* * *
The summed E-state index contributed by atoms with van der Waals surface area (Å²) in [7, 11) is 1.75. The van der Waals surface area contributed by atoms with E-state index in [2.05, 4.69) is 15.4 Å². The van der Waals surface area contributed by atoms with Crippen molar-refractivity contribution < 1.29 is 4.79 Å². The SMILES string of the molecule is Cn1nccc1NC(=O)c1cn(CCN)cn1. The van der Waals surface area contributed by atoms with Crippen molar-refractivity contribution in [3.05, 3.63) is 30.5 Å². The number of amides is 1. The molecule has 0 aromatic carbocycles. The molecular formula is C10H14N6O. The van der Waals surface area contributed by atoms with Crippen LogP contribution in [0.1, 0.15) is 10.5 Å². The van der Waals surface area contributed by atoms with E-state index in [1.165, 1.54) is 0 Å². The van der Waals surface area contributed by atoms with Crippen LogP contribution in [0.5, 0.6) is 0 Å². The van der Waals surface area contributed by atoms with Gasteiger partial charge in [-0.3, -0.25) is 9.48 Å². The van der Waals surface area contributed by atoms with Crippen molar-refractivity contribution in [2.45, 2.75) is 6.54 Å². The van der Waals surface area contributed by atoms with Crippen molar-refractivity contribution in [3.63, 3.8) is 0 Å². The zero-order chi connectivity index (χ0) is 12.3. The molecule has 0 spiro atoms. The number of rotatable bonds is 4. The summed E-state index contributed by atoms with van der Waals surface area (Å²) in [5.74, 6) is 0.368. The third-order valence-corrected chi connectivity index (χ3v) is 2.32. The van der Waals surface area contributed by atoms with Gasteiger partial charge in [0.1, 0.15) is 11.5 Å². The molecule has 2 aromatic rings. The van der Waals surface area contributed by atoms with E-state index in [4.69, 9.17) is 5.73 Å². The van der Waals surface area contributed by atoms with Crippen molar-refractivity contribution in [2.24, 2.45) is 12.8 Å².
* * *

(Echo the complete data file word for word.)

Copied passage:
The summed E-state index contributed by atoms with van der Waals surface area (Å²) in [7, 11) is 1.75. The van der Waals surface area contributed by atoms with E-state index in [2.05, 4.69) is 15.4 Å². The van der Waals surface area contributed by atoms with Crippen molar-refractivity contribution < 1.29 is 4.79 Å². The SMILES string of the molecule is Cn1nccc1NC(=O)c1cn(CCN)cn1. The van der Waals surface area contributed by atoms with Crippen molar-refractivity contribution in [3.05, 3.63) is 30.5 Å². The number of amides is 1. The molecule has 0 aromatic carbocycles. The molecular formula is C10H14N6O. The van der Waals surface area contributed by atoms with Crippen LogP contribution in [0.1, 0.15) is 10.5 Å². The van der Waals surface area contributed by atoms with E-state index in [1.165, 1.54) is 0 Å². The van der Waals surface area contributed by atoms with Crippen LogP contribution in [0.5, 0.6) is 0 Å². The van der Waals surface area contributed by atoms with Gasteiger partial charge in [-0.3, -0.25) is 9.48 Å². The van der Waals surface area contributed by atoms with Crippen molar-refractivity contribution in [2.45, 2.75) is 6.54 Å². The van der Waals surface area contributed by atoms with Crippen molar-refractivity contribution in [3.63, 3.8) is 0 Å². The zero-order chi connectivity index (χ0) is 12.3. The molecule has 0 spiro atoms. The number of rotatable bonds is 4. The summed E-state index contributed by atoms with van der Waals surface area (Å²) in [5.74, 6) is 0.368. The third-order valence-corrected chi connectivity index (χ3v) is 2.32. The van der Waals surface area contributed by atoms with Gasteiger partial charge in [0.1, 0.15) is 11.5 Å². The molecule has 2 aromatic rings. The van der Waals surface area contributed by atoms with E-state index in [4.69, 9.17) is 5.73 Å². The van der Waals surface area contributed by atoms with Crippen molar-refractivity contribution in [2.24, 2.45) is 12.8 Å².